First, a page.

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Study of multicomponent adsorption equilibrium and kinetics of hydrocarbons on activated carbon

Authors Qiao, Shizhang
Issue Date 2000
Summary Comprehensive theoretical and experimental study of multicomponent adsorption equilibrium and kinetics of hydrocarbons on activated carbon are carried out in this thesis. The multicomponent adsorption isotherm and kinetics models based on micropore size distribution concept are proposed to identify the competitive adsorption and the intraparticle mass transfer process. The models assume the micropore size distribution as the source of surface heterogeneity. The adsorbate-adsorbent interaction energy is related to the pore size by the Lennard-Jones potential relationship and the energy matching of different species on heterogeneous surfaces is related to their own interaction strength with the local micropore by the adsorbate-pore interaction mechanism. The pore size exclusion is considered on both adsorption equilibrium and kinetics models. The local adsorbed phase concentration is calculated from the extended Langmuir equation or ideal adsorbed solution theory (IAST). In the kinetics model, the diffusions of both free and adsorbed species are considered and the chemical potential gradient is used as the driving force for the diffusion of adsorbed species, so the concentration dependence of the surface diffusivity can be explained. By using only information of single component equilibrium and mass transfer, the proposed models can be used to predict the multicomponent adsorption equilibrium and dynamics. In the experimental study, adsorption equilibrium data of pure component on activated carbon were collected by a high accuracy volumetric measurement rig. The binary adsorption equilibrium and all kinetics data were measured using a differential adsorption bed (DAB) rig. The extensive experimental adsorption equilibrium and dynamics data of methane, ethane, propane and carbon dioxide on Ajax or Norit activated carbons at different temperatures and concentration conditions were utilized to validate the proposed models. The results show that the models developed in this study can correctly predict the single and binary component adsorption equilibria and kinetics. In addition, the model parameters and micropore size distribution shape were demonstrated to play significant roles in affecting the model performance. The potential of the kinetics models are further tested by predicting simultaneous desorption and displacement dynamics of ethane and propane. Comparing the prediction results of adsorption kinetics between the micropore size distribution method and the energy distribution method shows that the model based on adsorbate-adsorbent interaction concept is more fundamental and has clear physical significance and provides better prediction for binary desorption kinetics.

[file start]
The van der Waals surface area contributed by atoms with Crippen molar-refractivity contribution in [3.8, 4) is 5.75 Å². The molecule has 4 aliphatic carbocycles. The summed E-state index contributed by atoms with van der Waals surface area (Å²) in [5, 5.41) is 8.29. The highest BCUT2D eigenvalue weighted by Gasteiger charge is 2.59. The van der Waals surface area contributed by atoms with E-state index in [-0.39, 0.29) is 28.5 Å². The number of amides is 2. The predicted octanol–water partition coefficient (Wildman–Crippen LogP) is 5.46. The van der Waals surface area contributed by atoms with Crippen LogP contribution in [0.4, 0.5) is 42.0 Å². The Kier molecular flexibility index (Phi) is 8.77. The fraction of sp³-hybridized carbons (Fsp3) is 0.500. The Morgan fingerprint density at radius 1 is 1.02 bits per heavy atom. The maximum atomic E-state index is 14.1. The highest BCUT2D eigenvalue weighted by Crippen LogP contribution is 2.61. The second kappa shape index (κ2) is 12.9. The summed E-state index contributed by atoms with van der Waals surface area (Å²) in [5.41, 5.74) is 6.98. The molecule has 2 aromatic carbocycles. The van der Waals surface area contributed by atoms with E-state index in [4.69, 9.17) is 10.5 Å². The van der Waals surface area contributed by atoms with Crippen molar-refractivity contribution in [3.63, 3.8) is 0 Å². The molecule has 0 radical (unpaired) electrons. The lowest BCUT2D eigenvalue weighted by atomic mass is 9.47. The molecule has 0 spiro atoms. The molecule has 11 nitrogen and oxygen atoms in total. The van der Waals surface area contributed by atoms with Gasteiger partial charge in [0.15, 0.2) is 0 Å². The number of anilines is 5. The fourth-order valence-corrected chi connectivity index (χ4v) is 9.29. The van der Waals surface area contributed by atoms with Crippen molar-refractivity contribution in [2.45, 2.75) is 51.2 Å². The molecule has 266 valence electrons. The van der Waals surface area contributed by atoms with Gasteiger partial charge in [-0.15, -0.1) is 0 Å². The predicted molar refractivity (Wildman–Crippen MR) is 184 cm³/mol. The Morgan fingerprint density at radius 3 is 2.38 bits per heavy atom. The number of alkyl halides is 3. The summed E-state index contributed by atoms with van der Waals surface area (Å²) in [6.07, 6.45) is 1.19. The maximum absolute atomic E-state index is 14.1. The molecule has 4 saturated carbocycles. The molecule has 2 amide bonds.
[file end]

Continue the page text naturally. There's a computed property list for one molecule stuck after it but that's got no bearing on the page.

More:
Note Thesis (Ph.D.)--Hong Kong University of Science and Technology, 2000
Language English
Format Thesis
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